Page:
Op Ed / Essays

MIT's Burgeoning Role in the Green Movement

Monday, April 7, 2008
The Boston Globe

Boston Magazine has ranked MIT’s work on energy and the environment as #2 on its list of “61 Best New Things About Boston.” It’s unusual praise for MIT; our research is more often noticed in academic journals. But Boston Magazine’s listing says something important: people beyond the university research community and the green movement are eager for answers to our energy and environmental challenges.

The challenges are many. How do we meet the aspirations of people around the world for a healthy, comfortable, productive life, without irreparably damaging the planet? How will we in the developed world preserve our quality of life, while shifting to renewable technologies? At the same time, how do we enable the developing world to reach a standard of living that grants access to modern comforts? How, for example, will we get electricity to the one billion people who don’t yet have it?

At MIT we are inventing real energy and climate solutions – from large-scale technologies that capture carbon emissions and dramatic new ways to tap deep geothermal energy, to smaller-scale ideas such as lithium-ion batteries to revolutionize the electric car and new materials that could make solar energy as cheap and dependable as coal.

As we pioneer these and dozens of other approaches, we know that a future of truly renewable energy is still a long way off. Charting a course to that future requires work along two parallel tracks: we must rapidly improve the energy systems we depend on today, while simultaneously developing a portfolio of entirely new technologies that will redefine how we produce energy tomorrow. In both cases, scale may be the most daunting challenge. To generate electricity, the U.S burns 20 pounds of coal per American per day – in total, a staggering 1 billion tons of coal a year. China already burns more than twice as much, and will likely burn more as it becomes richer. The test for every new technology is delivering energy at that scale.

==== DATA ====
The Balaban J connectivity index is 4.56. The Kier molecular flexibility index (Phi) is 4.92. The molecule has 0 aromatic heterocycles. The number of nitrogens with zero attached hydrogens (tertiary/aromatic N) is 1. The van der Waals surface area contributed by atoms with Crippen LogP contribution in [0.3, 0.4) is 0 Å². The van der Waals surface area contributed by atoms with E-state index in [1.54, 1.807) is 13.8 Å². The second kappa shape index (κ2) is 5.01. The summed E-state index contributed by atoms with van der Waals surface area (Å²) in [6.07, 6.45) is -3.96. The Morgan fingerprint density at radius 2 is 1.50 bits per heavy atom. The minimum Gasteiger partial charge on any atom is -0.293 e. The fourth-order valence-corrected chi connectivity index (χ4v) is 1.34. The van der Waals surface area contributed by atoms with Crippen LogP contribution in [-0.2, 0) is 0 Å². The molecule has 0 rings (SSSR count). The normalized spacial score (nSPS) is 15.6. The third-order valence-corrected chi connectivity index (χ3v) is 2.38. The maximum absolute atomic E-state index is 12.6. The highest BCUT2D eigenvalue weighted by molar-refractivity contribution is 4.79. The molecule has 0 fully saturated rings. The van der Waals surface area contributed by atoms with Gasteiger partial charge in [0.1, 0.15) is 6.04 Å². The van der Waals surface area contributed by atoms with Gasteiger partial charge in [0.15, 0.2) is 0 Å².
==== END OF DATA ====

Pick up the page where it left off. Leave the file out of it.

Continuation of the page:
Solar power, for example, has huge potential: An hour of sunlight on the surface of the earth contains enough energy to meet the world’s current energy needs for a year. But solar will only work at scale if we achieve breakthrough performance in both the materials that capture the sun’s energy and the batteries needed to store it. Until those technologies are ready, solar will remain a promising but limited contributor to our energy supply.

Yet no matter how clever our strategies for capturing carbon or capitalizing on the sun, no matter how potent our batteries or how efficient our engines, scientists and engineers will never be able to solve our society’s energy and climate problems on their own; as our political scientists, urban planners and economists tell us, just as hard as the technical challenges will be developing sound policies that work politically and in the marketplace.

The intertwined crises of energy and environment form the defining challenge of this generation. As a nation, we need to see this challenge not through the dreary, gray lens of impending diminishment and compromise, but, rather, illuminated by the powerful beacon of American ingenuity. If we unleash the same engine of innovation that powered the computer and biotech revolutions, energy and its environmental consequences could become a driving force for economic growth and a unifying national inspiration – an Apollo project for our time.

Already the intriguing problems of energy and the environment are setting the hearts and minds of young people ablaze. At MIT, our student-led Vehicle Design Summit has galvanized teams of young people around the world in the collaborative development of a four-passenger car that could achieve 200 miles per gallon. The 700 members of our student-led Energy Club launched what is now one of the country’s premier conferences on energy issues, to be held in Cambridge this week.

We need to help more young people see these problems as theirs, and to feel in these great challenges the kind of inspiration my generation experienced in the race to the moon – the kind of inspiration that made science and engineering feel exciting and important, that made us believe that the sky was no longer the limit; the kind of inspiration that will spur young people today to reach for the sun.